A Natural Product Inhibitor of the West Nile Virus NS2B-NS3 Protease


Rebecca Adamek


Nicholas Salzameda, Assistant Professor of Organic and Bioorganic Chemistry, California State University Fullerton

The West Nile Virus (WNV) is a mosquito-borne human sickness of the flavivirus genus and has been a global epidemic since the late 1990’s. Those infected with the WNV experience symptoms ranging from flu-like to long-term cognitive and neurological impairment, and even death. Currently, the only preventive measures for WNV are public awareness and mosquito control; there are no vaccines or other therapeutic treatments for WNV infections. A promising therapeutic target for the WNV is the WNV NS2B-NS3 protease, an enzyme that is vital for in vivo viral replication of the WNV. When this enzyme is inhibited, the WNV cannot replicate in cells, thereby halting the infection. Currently, there are no reported potent small molecule inhibitors for the WNV NS2B-NS3 protease. Therefore, our overall goal is to identify and optimize small molecule inhibitors for the WNV NS2B-NS3 protease. To accomplish this goal, we have created a novel FRET-based high throughput assay to screen small molecule libraries for WNV NS2B-NS3 protease inhibition. Our assay has excellent kinetic parameters, a Km of 3.35 ± 0.31 μM, a kcat of 0.0717 ± 0.0016 sec-1, and a kcat/ Km of 21,400 ± 2,000 M-1sec-1, and is a superb assay for the identification of true WNV NS2B-NS3 protease inhibitors. We utilized our FRET assay to screen the NIH clinical compound library for potential NS2B-NS3 protease inhibitors. This library is comprised of “old drugs” that have known therapeutic effects. We have subsequently identified a natural product from this library that inhibits the WNV NS2B-NS3 protease. Based on molecular modeling, our inhibitor is believed to bind in the active site of the NS2B-NS3 protease. Kinetic analysis shows an uncompetitive mode of inhibition with a Ki of 820 ± 90 nM.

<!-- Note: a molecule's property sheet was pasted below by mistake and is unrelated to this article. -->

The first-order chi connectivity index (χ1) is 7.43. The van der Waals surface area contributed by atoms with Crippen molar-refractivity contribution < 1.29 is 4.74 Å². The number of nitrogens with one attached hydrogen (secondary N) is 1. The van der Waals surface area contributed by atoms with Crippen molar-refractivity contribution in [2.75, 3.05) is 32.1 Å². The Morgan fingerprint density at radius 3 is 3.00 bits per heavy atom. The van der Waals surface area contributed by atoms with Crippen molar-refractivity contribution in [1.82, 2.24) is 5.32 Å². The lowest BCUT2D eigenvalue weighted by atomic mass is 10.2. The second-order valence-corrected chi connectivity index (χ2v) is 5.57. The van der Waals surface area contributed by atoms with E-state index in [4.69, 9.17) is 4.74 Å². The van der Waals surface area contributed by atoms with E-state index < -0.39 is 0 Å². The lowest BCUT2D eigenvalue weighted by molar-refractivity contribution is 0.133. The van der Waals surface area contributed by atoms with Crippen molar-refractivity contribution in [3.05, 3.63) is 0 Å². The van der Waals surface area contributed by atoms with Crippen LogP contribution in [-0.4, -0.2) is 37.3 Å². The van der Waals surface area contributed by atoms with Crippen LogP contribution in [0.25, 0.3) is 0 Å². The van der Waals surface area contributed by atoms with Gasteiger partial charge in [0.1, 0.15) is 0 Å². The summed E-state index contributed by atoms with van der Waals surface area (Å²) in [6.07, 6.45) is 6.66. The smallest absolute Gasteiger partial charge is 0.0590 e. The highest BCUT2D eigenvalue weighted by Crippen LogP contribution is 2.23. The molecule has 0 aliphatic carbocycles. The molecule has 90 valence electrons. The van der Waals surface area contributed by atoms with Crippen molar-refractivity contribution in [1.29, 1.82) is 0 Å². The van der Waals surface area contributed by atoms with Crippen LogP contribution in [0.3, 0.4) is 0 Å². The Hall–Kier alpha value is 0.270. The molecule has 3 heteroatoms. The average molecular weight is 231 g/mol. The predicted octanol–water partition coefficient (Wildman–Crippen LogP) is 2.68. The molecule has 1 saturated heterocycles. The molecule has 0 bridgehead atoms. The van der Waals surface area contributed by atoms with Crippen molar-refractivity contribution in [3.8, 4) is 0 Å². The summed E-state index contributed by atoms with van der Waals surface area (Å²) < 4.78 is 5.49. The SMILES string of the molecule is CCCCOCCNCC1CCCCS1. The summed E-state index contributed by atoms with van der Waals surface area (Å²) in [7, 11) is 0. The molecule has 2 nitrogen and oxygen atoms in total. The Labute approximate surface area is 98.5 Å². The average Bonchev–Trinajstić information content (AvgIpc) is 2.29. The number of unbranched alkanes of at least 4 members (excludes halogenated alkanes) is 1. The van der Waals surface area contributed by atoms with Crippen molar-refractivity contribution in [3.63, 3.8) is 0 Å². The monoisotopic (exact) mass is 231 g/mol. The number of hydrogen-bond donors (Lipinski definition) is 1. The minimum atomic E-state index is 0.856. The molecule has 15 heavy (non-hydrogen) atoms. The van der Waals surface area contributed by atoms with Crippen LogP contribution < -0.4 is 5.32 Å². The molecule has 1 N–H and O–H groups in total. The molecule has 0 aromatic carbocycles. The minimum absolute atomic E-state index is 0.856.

Presented by:

Rebecca Adamek


Saturday, November 23, 2013


10:25 AM — 10:40 AM


Science 102

Presentation Type:

Oral Presentation